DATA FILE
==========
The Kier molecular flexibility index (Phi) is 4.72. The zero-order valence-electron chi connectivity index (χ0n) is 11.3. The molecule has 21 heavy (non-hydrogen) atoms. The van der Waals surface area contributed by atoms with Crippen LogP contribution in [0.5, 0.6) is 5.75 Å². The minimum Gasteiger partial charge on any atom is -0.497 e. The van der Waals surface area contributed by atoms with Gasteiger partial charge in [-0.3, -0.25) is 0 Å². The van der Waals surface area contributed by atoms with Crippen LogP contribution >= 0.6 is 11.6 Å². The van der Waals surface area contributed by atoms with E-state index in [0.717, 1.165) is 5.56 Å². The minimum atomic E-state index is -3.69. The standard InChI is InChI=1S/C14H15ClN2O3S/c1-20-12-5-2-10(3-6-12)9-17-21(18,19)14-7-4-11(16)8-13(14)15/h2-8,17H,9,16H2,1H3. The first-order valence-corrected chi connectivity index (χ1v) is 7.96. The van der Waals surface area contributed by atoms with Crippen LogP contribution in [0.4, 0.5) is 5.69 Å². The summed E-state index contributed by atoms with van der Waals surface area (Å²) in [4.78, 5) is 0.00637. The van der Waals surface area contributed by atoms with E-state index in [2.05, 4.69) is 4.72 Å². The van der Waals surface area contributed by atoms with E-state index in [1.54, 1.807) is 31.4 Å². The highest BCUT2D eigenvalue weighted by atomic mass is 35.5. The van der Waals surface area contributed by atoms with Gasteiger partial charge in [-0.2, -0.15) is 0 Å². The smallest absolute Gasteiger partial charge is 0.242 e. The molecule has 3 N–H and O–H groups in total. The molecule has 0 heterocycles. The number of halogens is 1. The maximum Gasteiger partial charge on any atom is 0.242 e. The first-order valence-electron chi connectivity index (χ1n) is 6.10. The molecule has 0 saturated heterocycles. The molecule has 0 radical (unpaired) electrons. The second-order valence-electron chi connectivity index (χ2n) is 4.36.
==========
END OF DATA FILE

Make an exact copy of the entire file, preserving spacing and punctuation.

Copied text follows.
The Kier molecular flexibility index (Phi) is 4.72. The zero-order valence-electron chi connectivity index (χ0n) is 11.3. The molecule has 21 heavy (non-hydrogen) atoms. The van der Waals surface area contributed by atoms with Crippen LogP contribution in [0.5, 0.6) is 5.75 Å². The minimum Gasteiger partial charge on any atom is -0.497 e. The van der Waals surface area contributed by atoms with Gasteiger partial charge in [-0.3, -0.25) is 0 Å². The van der Waals surface area contributed by atoms with Crippen LogP contribution >= 0.6 is 11.6 Å². The van der Waals surface area contributed by atoms with E-state index in [0.717, 1.165) is 5.56 Å². The minimum atomic E-state index is -3.69. The standard InChI is InChI=1S/C14H15ClN2O3S/c1-20-12-5-2-10(3-6-12)9-17-21(18,19)14-7-4-11(16)8-13(14)15/h2-8,17H,9,16H2,1H3. The first-order valence-corrected chi connectivity index (χ1v) is 7.96. The van der Waals surface area contributed by atoms with Crippen LogP contribution in [0.4, 0.5) is 5.69 Å². The summed E-state index contributed by atoms with van der Waals surface area (Å²) in [4.78, 5) is 0.00637. The van der Waals surface area contributed by atoms with E-state index in [2.05, 4.69) is 4.72 Å². The van der Waals surface area contributed by atoms with E-state index in [1.54, 1.807) is 31.4 Å². The highest BCUT2D eigenvalue weighted by atomic mass is 35.5. The van der Waals surface area contributed by atoms with Gasteiger partial charge in [-0.2, -0.15) is 0 Å². The smallest absolute Gasteiger partial charge is 0.242 e. The molecule has 3 N–H and O–H groups in total. The molecule has 0 heterocycles. The number of halogens is 1. The maximum Gasteiger partial charge on any atom is 0.242 e. The first-order valence-electron chi connectivity index (χ1n) is 6.10. The molecule has 0 saturated heterocycles. The molecule has 0 radical (unpaired) electrons. The second-order valence-electron chi connectivity index (χ2n) is 4.36.